Doing the Right Thing

I read an article published in Flying Magazine that was one of the best articles I have ever read. The article started with the observation of a cropduster landing to reload his hopper and then taking off again. The pilot impressed the author of the article by flying professionally and “doing the right thing.”

The writer described how the old duster pilot did not waste any aspect of the flight; when he landed the big agplane, he landed exactly on a point to minimize his taxi to the tanks where he would fill his hopper. The magazine author was also impressed with the pilot’s skill in both the landing and taxi in from the landing area, which the agpilot accomplished with very little use of brakes.

The author wanted his readers to get the message that the old cropduster pilot flew his airplane by the rules, as if he were flying a checkride – although no one was really observing.  Except the writer – who, unknown to the pilot, was looking on from afar.

Both the pilot and the writer impressed me. The pilot, for his skills as an aviator as described by the author and the writer, for his keen observations and talent at describing the pilot’s competence.

It was a very good article. It is something I strive to teach each of my students today. Fly the airplane as if everyone is watching and judging, even if none one is around to see.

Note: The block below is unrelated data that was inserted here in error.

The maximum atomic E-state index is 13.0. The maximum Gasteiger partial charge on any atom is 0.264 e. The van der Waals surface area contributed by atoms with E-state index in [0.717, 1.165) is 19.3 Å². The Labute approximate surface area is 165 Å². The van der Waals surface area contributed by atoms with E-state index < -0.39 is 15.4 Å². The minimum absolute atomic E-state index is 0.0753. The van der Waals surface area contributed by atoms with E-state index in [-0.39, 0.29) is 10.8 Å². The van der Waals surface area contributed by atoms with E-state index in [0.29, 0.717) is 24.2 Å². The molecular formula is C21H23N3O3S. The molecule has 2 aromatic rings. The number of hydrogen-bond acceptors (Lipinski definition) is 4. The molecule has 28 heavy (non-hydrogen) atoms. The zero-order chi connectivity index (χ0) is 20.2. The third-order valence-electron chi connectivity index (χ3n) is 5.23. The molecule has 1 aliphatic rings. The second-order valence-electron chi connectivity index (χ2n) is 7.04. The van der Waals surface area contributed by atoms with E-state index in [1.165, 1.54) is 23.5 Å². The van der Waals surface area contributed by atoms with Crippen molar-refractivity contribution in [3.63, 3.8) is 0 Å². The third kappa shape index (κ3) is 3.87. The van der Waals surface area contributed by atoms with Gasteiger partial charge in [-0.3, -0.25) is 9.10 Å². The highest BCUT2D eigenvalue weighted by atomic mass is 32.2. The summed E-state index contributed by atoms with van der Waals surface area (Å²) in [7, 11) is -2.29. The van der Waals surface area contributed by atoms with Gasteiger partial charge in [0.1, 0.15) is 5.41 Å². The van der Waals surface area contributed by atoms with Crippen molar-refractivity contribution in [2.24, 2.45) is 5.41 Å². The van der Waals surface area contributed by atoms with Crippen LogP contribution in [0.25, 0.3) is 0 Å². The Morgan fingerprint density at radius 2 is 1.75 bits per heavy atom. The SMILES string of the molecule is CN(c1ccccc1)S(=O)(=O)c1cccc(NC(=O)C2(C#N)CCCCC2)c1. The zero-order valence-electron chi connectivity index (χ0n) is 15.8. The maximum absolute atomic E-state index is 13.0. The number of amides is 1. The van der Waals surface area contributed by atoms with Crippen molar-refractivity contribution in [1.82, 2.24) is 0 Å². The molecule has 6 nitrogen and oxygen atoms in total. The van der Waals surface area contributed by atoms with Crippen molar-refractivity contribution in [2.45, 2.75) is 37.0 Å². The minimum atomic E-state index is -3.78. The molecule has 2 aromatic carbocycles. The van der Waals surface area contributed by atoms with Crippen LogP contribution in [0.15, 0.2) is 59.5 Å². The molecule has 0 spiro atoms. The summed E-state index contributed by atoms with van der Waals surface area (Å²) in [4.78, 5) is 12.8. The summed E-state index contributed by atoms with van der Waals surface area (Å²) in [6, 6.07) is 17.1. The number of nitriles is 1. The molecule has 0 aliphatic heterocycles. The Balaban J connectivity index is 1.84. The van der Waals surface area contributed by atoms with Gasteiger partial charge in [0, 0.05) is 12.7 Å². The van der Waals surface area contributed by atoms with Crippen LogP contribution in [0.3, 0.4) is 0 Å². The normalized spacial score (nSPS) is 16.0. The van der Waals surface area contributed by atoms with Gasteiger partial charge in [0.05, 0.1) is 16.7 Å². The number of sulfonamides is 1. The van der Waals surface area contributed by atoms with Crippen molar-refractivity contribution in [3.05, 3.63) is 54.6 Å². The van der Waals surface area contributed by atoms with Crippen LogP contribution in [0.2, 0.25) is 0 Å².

Doing the right thing also goes beyond the mere flying skills; doing the right thing includes following through with proper adherence to the regulations. Many pilots have great stick and rudder skills and unfortunately, must rely on those skills when their basic headwork fails them. This may place them into serious trouble which may require extraordinary flying to rectify.  Not only must you have highly honed flying skills, you also have to exercise good judgment.

If you fly with great skill and use good judgment, more than likely you will never find yourself in trouble. Additionally, your passengers will enjoy the ride and you will always have repeat business.

Another important aspect about flying right regards your equipment. If you are flying well, you are probably treating your equipment with the respect it is due. More than likely, when you most need your equipment to work, it will. An old pilot once said, “If you take care of the airplane, it’ll take care of you.”

There is one word which is perfect to describe everything in the few paragraphs above. We do not use this particular word enough; many professionals in various fields in addition to aviation often overlook or ignore this word.

The word?


Fly well out there – you never know who may be watching.


© 2010 J. Clark

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